Narrative Matters 2012 — Panel Possibilities
See my separate new thread re the overall thinking for NM2012 in Paris: next May-time http://edtechandtesol.info/phd/?p=2638
The purpose of this new thread is to focus on the second area (in that overall thinking), that of a Panel offered by the LTE reseachers and their associates. This is where my thinking had reached previously:
My thinking so far – but not as yet checked out thoroughly against the information about the conference themes and Panel possibilities – is concerned with what might be termed subversive storylines, i.e. the storylines that our research participants (including ourselves) tell which challenge existing, dominant storylines re gender, nation, ethnicity, etc. Vague, I know, but an idea is germinating …
So, some new thinking:
- Eljee suggests that, from the six suggested bullet points in Call for Papers, the second one seems like the best “fit”, i.e. “How can narrative research have a greater impact on the lives of real persons and institutions? How can narrative theory and practice better inform one another?” She wonders if the pragmatic tone signalled by the “how” could allow for the area of subversion to open up for us …
- Conference organiser Brian Schiff notes that “A panel will include the title and abstract for the panel itself and the title/abstract/info on each of the papers. Abstracts are limited to 300 words. I would think of addressing one of the conference themes. Does that help? We are still getting the submission tool up and running. It should be more clear once this is in place.”
- So, although there may be room for some creativity within the Panel genre, the line seems to be that of a set of papers all relating directl;y to the Panel theme. But, we are potentially many – current students (Eljee, Lou, Tanya, Magdalena? Achilleas? Magda?), former students (Viv, Mariam), research associates (Leah?, Hiromi?, Clare Lennie?), and potentially a wider circle also (e.g. Stephen for the transgender project mentioned elsewhere) – so, I suggest that we use comments on this posting to explore who might want to be involved in the Panel as performers as it were …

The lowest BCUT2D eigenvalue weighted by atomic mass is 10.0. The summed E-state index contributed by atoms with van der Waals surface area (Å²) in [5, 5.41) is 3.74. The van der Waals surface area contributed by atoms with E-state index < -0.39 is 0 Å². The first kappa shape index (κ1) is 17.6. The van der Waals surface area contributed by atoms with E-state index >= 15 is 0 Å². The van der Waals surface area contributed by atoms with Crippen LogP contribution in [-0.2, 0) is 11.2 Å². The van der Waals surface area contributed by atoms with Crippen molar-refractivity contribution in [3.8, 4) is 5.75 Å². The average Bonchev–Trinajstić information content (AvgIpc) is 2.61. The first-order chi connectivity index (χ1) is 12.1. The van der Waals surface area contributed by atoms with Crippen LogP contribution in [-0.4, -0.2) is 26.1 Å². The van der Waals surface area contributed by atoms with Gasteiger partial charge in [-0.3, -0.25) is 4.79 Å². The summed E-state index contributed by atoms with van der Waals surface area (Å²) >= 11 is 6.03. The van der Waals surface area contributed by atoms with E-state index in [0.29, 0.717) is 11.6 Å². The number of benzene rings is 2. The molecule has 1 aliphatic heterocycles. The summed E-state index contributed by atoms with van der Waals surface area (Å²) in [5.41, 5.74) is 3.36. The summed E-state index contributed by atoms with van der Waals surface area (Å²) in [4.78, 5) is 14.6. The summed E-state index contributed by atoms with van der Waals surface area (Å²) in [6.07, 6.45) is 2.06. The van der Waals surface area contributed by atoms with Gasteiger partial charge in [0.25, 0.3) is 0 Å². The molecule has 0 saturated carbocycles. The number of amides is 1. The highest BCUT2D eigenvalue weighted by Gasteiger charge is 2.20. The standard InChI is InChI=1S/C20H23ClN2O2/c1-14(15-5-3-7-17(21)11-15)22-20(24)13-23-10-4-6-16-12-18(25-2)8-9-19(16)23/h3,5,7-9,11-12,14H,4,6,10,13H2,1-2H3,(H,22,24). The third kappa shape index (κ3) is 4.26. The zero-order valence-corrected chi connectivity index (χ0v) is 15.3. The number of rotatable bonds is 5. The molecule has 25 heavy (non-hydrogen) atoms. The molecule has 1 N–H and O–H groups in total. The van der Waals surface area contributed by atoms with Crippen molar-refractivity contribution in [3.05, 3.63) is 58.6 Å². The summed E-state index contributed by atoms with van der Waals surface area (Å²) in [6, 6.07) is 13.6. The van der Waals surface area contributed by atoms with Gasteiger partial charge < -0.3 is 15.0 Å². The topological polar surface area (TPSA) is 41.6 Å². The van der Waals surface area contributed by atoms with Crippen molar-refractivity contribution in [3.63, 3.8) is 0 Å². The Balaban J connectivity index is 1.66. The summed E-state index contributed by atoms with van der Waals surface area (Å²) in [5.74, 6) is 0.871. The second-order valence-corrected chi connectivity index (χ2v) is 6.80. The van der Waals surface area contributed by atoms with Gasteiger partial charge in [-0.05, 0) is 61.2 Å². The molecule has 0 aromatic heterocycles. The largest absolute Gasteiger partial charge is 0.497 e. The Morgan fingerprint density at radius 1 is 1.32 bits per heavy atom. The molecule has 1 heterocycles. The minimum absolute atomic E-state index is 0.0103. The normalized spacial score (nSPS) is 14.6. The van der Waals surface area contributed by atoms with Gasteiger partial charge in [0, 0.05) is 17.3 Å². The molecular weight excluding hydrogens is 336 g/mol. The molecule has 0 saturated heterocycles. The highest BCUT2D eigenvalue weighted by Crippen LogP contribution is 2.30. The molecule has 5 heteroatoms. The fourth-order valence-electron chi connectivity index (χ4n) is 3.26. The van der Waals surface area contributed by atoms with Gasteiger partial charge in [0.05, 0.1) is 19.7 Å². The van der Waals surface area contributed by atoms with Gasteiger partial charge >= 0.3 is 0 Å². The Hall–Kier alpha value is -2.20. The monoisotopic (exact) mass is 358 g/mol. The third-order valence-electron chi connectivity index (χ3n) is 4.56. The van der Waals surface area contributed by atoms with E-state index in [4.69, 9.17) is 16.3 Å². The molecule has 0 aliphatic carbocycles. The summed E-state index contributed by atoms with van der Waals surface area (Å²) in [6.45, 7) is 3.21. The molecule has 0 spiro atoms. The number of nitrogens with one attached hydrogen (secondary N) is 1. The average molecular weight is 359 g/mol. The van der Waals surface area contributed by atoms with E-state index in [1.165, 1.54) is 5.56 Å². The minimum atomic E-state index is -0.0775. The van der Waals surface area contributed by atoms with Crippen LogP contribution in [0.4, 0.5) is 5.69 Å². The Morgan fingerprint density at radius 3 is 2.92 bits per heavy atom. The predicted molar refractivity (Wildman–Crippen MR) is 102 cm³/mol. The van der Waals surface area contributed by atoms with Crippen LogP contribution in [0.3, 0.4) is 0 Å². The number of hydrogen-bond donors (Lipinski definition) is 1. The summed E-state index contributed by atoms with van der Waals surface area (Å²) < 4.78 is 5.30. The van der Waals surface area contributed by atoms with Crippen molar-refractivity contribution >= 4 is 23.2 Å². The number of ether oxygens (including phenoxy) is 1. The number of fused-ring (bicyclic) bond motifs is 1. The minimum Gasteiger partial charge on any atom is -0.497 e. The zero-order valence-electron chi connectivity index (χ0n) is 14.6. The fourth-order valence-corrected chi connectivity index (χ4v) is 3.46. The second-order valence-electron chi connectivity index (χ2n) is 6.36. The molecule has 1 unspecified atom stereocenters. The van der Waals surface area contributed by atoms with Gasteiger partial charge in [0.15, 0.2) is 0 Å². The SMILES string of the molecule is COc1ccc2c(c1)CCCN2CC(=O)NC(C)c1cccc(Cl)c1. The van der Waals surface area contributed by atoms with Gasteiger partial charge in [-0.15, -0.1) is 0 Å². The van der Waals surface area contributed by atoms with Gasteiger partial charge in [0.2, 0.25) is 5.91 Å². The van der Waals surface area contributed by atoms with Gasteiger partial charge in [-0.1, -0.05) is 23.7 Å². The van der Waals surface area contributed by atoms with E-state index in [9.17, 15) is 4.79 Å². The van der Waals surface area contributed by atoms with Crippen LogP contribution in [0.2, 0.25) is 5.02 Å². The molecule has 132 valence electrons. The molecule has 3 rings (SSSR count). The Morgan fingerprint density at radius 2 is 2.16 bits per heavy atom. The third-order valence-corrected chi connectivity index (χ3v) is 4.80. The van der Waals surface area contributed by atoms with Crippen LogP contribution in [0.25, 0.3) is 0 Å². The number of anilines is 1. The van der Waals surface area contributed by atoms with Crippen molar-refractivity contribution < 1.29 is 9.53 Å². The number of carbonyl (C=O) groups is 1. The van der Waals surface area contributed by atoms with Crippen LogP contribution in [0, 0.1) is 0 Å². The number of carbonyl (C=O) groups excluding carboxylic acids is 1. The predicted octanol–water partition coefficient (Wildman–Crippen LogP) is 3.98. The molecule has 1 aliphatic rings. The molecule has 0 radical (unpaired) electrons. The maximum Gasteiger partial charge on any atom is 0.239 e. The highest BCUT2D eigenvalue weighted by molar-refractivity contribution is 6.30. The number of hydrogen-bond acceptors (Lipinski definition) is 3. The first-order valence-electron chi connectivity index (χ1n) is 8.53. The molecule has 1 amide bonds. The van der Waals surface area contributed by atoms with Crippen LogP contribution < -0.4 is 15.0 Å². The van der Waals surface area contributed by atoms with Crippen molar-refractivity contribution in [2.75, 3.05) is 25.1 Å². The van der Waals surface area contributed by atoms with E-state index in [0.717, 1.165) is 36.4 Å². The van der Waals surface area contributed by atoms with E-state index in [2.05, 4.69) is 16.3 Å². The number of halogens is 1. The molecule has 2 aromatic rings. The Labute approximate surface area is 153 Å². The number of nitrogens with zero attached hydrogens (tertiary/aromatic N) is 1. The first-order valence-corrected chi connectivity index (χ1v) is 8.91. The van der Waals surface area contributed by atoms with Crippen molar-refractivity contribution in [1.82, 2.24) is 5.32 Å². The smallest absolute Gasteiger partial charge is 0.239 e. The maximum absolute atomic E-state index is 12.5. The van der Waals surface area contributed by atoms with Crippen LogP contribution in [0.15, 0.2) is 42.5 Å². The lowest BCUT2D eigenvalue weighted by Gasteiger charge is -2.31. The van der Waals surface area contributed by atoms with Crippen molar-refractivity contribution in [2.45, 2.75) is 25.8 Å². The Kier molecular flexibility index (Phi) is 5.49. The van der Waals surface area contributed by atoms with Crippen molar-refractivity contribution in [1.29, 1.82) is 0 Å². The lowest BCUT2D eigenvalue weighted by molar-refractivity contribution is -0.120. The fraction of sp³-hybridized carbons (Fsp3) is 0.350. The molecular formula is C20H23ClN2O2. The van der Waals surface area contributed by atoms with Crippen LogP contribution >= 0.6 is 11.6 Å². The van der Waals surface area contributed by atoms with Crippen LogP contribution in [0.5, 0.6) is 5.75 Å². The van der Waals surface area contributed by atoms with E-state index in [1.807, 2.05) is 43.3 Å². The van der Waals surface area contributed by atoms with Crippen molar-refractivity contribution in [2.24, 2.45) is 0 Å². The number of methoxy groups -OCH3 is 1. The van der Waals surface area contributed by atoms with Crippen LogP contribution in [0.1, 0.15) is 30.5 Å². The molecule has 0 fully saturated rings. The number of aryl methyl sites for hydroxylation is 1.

- What do I mean by subversive storylines? I am thinking that at any point in time each of us has available to us a set of storylines, narrative schemata for understandng our experience and projecting into the future, and that, for a variety of reasons, the set of possible storylines available to us may change, and new storylines may emerge which challenge something about the previous storyline status quo. Thus, the emergent storylines may subvert the prevoous possibilities. A key word here is ’emergent’ since this helps me to keep as distinct subervisve storlines from more politically-driven counter-narratives for example (but the distinction is blurred in my thinking still).
- Let me give some concrete examples: as her professional experience developed in the worlf of TESOL, the existing professional storylines of being a NEST or a NNEST were challenged by Eljee’s emerging sense of a new kind of storyline, that of being a VEM-NEST, and as this new construct became more concrete in her thinking, it challenged/subveted the previous binarydistinction (Eljee does this work for you?).
- A second example, working with Leah on the Ladino stories of the elderly Sephardic Jews in Bulgaria, I can see now how their accounts (in whivch, for example, one of these ‘Bulgarians’ spoke Ladino as a first language (n the home and in the SEphardic community), then Turkish (for village communication more broadly), then Hebrew (as a language of instruction in the Jewish schools in operation in the 1930s,a nd only then, in 4th place maybe, Bulgarian. This storyteller’s account in some ways challenges the availabel storlines about what it might mean (in linguistic terms) to be Bulgarian. (Does this work for you Leah?)
- Tanya’s study is most obviously connected to this subversive storylines theme as she explotes how the women in her research subvert the available storylines for womern in Yemeni society (is this an ok summary Tanya?)
- Hiromi’s auto-biographical work on the ‘passive Asian language learner’ not only probematises that noton but also cteates new storylines through which EFL teachers might understand their e.g. Japanese learners …. does this work for you Hiromi?
- I could, given time, play around with my sense of the possibilities of ‘subversive storylines’ for each of the research areas you are each involved in, and as ahve been doing so, I can see potential in all of these research topics that (to a larger or lesser extent) I know about, but the Panel idea will only work if such possibilities work for each of you as well.
- So, can you have a think about your topics in this kind of way, and see whether the ‘subversive storylines’ theme does make any sense to you, and whether or not you could imagine making a contribution on this theme using one of your topis/interests as the foreground? If so, post a comment here in response to my prompt 🙂
So, that is more than enough for one posting from me. Any thoughts?